The force on one charged particle due to a uniform magnetic field is $F=qvB\sin\theta$. According to this formula, the faster the particle's velocity, the greater the force of the magnetic field is going to exert on the particle. However, how does the magnetic field know how fast the particle is moving?
Fields don't "know" anything. "Knowing" is a anthropomorphic concept, based around how humans believe they operate.
The effects of a magnetic field on a charged particle are proportional to the derivative of position with respect to time. This is simply the equation used to predict the effects a magnetic field has.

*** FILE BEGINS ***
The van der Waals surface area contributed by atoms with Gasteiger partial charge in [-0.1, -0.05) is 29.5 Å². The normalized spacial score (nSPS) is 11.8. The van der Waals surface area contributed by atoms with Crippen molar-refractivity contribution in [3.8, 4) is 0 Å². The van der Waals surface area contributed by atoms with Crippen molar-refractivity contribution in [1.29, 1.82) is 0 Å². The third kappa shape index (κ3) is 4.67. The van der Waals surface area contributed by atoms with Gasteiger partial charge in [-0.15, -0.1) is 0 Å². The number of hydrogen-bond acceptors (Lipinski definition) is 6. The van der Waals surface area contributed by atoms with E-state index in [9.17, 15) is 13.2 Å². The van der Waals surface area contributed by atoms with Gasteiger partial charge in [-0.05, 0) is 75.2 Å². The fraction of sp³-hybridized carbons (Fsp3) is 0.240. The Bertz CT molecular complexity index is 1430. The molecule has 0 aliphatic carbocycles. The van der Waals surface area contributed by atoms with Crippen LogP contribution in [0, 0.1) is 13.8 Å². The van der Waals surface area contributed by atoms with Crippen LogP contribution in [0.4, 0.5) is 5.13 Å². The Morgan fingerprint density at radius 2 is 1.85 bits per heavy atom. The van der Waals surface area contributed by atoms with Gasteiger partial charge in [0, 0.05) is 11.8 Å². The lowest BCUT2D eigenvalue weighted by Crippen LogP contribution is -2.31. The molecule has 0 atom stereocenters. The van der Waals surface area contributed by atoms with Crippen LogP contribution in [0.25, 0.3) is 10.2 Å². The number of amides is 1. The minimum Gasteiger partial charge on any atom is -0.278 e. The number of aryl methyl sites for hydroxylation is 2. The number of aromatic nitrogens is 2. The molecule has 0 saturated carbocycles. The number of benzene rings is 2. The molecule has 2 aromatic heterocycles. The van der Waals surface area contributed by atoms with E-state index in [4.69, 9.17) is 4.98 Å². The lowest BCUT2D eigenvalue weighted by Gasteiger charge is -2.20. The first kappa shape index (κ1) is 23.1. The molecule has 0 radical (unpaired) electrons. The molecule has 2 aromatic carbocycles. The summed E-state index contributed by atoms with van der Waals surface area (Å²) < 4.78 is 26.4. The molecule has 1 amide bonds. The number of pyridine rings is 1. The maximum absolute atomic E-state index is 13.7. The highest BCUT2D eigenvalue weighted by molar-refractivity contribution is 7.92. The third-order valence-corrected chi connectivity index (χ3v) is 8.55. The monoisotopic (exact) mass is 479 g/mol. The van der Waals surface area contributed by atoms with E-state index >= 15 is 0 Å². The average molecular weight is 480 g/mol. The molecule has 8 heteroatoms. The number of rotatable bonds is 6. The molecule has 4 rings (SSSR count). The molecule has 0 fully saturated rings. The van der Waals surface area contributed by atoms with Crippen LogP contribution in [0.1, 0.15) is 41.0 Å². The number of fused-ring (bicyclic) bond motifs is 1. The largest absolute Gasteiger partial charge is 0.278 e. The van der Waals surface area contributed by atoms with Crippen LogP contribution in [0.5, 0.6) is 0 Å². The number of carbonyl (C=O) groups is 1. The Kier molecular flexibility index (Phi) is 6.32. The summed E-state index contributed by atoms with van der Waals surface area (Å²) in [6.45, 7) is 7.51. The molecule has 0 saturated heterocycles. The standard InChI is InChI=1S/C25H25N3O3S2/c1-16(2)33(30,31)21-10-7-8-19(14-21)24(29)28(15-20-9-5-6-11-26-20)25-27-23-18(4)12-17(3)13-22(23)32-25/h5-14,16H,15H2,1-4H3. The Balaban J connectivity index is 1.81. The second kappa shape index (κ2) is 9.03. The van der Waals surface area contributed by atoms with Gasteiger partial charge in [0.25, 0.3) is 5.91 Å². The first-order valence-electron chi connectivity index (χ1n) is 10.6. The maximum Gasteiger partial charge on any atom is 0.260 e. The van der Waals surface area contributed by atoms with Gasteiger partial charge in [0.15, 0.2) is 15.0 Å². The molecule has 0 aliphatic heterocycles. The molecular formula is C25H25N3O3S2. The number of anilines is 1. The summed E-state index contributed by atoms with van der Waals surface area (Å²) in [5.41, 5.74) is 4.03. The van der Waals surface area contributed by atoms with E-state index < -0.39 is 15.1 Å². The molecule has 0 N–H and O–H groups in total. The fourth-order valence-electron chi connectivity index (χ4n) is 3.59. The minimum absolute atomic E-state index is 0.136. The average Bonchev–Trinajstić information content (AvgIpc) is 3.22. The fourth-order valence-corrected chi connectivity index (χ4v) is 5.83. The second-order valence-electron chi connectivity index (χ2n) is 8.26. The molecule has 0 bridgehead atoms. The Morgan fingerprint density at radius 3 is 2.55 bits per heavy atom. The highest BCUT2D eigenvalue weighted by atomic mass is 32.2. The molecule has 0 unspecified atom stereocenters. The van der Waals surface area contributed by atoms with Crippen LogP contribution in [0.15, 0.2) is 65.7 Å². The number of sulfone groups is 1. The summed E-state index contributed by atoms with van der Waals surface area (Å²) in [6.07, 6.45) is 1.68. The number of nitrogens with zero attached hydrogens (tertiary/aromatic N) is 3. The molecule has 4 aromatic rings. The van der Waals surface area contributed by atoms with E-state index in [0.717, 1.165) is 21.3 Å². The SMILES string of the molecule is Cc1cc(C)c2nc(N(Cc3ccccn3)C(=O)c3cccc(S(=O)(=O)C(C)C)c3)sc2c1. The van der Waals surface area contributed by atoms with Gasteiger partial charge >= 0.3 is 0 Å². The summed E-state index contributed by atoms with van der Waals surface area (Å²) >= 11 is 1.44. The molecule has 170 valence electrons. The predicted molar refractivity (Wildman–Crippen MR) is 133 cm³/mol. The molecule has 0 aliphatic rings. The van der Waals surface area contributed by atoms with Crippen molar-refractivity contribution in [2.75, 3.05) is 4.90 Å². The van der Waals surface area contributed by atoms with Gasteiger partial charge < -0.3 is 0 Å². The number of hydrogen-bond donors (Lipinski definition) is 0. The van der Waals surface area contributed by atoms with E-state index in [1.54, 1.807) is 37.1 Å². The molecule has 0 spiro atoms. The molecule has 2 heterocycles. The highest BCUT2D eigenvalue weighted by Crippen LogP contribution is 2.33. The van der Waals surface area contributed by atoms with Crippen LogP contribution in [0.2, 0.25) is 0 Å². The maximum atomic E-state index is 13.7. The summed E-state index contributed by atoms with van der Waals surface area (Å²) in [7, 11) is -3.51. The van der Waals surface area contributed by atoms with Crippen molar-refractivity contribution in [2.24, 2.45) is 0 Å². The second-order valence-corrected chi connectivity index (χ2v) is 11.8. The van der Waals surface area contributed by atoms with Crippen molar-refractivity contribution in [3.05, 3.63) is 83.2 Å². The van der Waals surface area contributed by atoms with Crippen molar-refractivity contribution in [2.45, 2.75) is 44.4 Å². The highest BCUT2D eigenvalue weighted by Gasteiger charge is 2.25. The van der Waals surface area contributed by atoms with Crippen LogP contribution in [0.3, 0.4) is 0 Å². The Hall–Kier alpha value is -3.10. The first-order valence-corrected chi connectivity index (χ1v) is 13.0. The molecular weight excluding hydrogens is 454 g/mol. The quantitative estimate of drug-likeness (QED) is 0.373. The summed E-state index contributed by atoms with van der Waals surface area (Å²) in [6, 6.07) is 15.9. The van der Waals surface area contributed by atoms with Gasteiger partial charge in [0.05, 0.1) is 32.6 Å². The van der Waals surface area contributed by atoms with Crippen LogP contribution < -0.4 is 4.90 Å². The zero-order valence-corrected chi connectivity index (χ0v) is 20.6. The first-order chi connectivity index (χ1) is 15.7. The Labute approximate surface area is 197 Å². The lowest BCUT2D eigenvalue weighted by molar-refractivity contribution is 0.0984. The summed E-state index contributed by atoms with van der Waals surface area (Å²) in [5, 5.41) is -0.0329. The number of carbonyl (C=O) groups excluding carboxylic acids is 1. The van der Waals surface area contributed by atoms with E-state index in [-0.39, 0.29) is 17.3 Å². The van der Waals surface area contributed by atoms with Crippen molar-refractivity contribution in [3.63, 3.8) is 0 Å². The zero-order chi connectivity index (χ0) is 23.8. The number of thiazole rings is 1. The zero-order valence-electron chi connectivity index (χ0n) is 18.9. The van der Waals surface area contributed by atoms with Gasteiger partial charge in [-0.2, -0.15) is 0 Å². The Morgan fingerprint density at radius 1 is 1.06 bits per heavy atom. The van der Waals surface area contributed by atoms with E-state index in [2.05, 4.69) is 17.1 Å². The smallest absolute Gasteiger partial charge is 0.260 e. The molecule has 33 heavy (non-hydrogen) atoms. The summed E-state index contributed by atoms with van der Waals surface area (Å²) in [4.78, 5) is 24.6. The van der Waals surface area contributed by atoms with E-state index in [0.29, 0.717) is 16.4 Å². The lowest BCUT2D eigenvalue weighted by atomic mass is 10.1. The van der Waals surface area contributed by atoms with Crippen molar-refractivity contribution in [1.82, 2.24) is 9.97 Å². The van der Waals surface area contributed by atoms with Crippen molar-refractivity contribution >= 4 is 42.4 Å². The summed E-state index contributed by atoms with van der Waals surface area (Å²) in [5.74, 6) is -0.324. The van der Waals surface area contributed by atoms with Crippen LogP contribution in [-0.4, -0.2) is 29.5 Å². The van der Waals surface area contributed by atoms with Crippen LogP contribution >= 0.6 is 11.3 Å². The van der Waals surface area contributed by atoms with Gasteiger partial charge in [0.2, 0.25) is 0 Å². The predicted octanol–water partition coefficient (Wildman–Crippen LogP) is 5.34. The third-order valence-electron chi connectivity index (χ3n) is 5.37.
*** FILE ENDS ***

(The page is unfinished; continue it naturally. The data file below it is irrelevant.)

Perhaps even more interesting is the Coriolis effect. The Coriolis effect fields a pseudo-force which is a function of the velocity of a particle. This is true, even though the Coriolis effect is merely an effect of viewing the trajectory of a particle in a rotating reference frame -- there is nothing physical to which we could even attribute its effects.